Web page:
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Jan 2 2013   11:32AM GMT

Big data in health care: Who does the heavy lifting?



Posted by: Jenny Laurello
ACO, Big data, Disaster recovery

Guest post by Ruby Raley, Director, Healthcare Solutions, Axway

Big data is a hot health care topic, particularly when it affects decision-support systems, accountable care organizations (ACOs), best practices for addressing chronic conditions and identifying symptoms and disease-vector tests. Have you done the heavy lifting necessary for dealing with these issues in your organization?

If you answered no, and want to know where to start, ask yourself:

  • Are you prepared to address master data management and data governance using semantics, as different departmental systems feed into an analytics engine that generates various meanings (i.e., semantics) for the same fields?
  • Do you have the resources to create a data dictionary that defines the values, types, and formations of every data element across all of your departmental systems?
  • Do you have the data scrubbing and enhancing capabilities to address the fact that many fields driving your indexes won’t be filled in, and sparse or unscrubbed data won’t allow you to build an efficient database?

Next, consider the importance of “big pipes,” because big data demands them. You’ll need them to architect a system that can:

  • Handle bulk data loads
  • Move data from source systems (e.g., electronic medical record (EMR) systems) to your departments’ and your partners’ systems
  • Securely back up data
  • Maintain a disaster-recovery plan
  • Start, stop, and re-index all data on a regular basis

The following questions might help you think through what’s needed:

  • Who will have access to your big data as it arrives in the database, and before and after it moves through these big pipes?
  • Will you de-identify data by removing personally identifiable information from it before or after it enters your analytics engine?
  • Will you be able to re-identify the data in the event that you need to find and validate a patient with a particular set of circumstances, conditions or symptoms? (Remember, you’re analyzing a mammoth amount of data. Statistical anomalies will arise, and you’ll need to be able to identify the source data, the original system that provided the data, and even the original patient on demand.)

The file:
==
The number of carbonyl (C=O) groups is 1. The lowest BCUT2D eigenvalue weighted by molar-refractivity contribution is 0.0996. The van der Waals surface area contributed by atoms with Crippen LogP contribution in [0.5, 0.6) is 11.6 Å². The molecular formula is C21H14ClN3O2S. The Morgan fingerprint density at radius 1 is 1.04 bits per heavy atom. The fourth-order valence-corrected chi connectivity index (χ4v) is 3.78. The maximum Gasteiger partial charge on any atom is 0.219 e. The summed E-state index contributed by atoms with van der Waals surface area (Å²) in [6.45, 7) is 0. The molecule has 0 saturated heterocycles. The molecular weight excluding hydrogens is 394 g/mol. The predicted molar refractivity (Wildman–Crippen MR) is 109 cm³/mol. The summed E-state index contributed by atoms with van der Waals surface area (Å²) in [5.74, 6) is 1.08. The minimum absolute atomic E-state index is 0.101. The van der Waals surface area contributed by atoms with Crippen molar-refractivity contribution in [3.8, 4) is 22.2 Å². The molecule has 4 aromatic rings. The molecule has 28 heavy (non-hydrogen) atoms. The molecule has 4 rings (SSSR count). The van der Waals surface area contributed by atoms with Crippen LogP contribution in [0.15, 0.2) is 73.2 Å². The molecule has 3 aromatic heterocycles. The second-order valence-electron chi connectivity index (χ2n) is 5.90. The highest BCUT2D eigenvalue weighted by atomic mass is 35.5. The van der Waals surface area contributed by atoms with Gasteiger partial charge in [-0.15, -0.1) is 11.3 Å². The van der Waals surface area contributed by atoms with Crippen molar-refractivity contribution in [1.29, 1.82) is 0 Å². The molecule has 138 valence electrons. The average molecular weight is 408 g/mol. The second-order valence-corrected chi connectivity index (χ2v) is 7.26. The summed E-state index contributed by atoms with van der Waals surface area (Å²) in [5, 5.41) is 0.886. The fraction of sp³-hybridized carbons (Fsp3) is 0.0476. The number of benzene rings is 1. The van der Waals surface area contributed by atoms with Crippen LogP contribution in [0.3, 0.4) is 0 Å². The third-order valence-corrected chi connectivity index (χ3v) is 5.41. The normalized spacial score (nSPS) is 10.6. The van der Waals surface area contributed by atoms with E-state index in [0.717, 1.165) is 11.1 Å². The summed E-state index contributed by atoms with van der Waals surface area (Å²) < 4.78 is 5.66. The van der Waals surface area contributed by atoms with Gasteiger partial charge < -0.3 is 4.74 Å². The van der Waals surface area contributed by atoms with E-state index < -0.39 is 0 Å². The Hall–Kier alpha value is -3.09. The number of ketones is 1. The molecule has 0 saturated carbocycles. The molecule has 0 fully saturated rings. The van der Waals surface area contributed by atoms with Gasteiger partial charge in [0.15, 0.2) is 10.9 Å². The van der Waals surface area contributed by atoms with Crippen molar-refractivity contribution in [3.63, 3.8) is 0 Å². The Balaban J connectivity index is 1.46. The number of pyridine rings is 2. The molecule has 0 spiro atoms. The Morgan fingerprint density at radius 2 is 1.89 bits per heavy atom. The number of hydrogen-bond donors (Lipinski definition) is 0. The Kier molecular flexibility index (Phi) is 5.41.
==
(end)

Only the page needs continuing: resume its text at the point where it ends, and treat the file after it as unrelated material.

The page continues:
When it comes to health care data, how do you align the present and the past? This is an item that is rarely discussed. How do you enable a clinician to use the aggregated, statistically aligned, scrubbed information about symptoms and best practices and apply that past information to a current patient?

These questions involve both data governance and identification of the axis of interest. You must ask:

  • Are you matching patients based on demographics (e.g., body mass index, gender, age brackets, blood pressure ranges, blood sugar ranges)?
  • What did you record in your earlier data reports?
  • How are you going to match that data, especially if yours is an old institution and your original records are organized around one data value, and your latest system is organized around a different data value?

Actually applying the recommendations to achieve best practices requires a detailed, consistent, and managed approach, similar to how you match the past to the present. But when will we insert that past information? Are we going to insert it before the clinician sees the patient (i.e. provide recommendations at the beginning of the encounter)? Are we going to apply recommendations as the clinician is formulating a diagnosis or after the diagnosis has been made?

The post-diagnosis application is what we often see when ACOs manage certain client conditions like diabetes. ACOs know certain things can be done to provide the best outcome for a patient once they’ve been diagnosed. The data is provided to a care manager who ensures the patient gets a glaucoma test, has their circulation checked, and gets any cuts or wounds evaluated.

Applying recommendations made while a clinician is forming a diagnosis must be inserted into the patient encounter in real time, which means the clinician’s preference for working with the recommendation and seeing the data live must be accommodated.

If you hadn’t realized it before, you may now appreciate the issues that go along with all that hefty data we’re collecting, analyzing, and using to help inform our health care decisions, plans for patient encounters and more. You can see why the issues call for strong fundamentals in IT infrastructure data governance, robust pipes that can move the data back and forth while recognizing HIPAA requirements, the capacity to use past data effectively in a present situation, and the ability to align and integrate big data engines with EMR systems.

Don’t be afraid of the heavy lifting. It may not be easy, but it’s definitely worthwhile, like many endeavors in life. Instead, become an Olympic infrastructure weightlifter for your organization. Be the architect who will be remembered for laying the big pipes that revolutionized the way the organization handles big data. Most importantly, strive to apply that big data to improve the current and future decisions you’ll soon be making for your patients. They’re depending on you.

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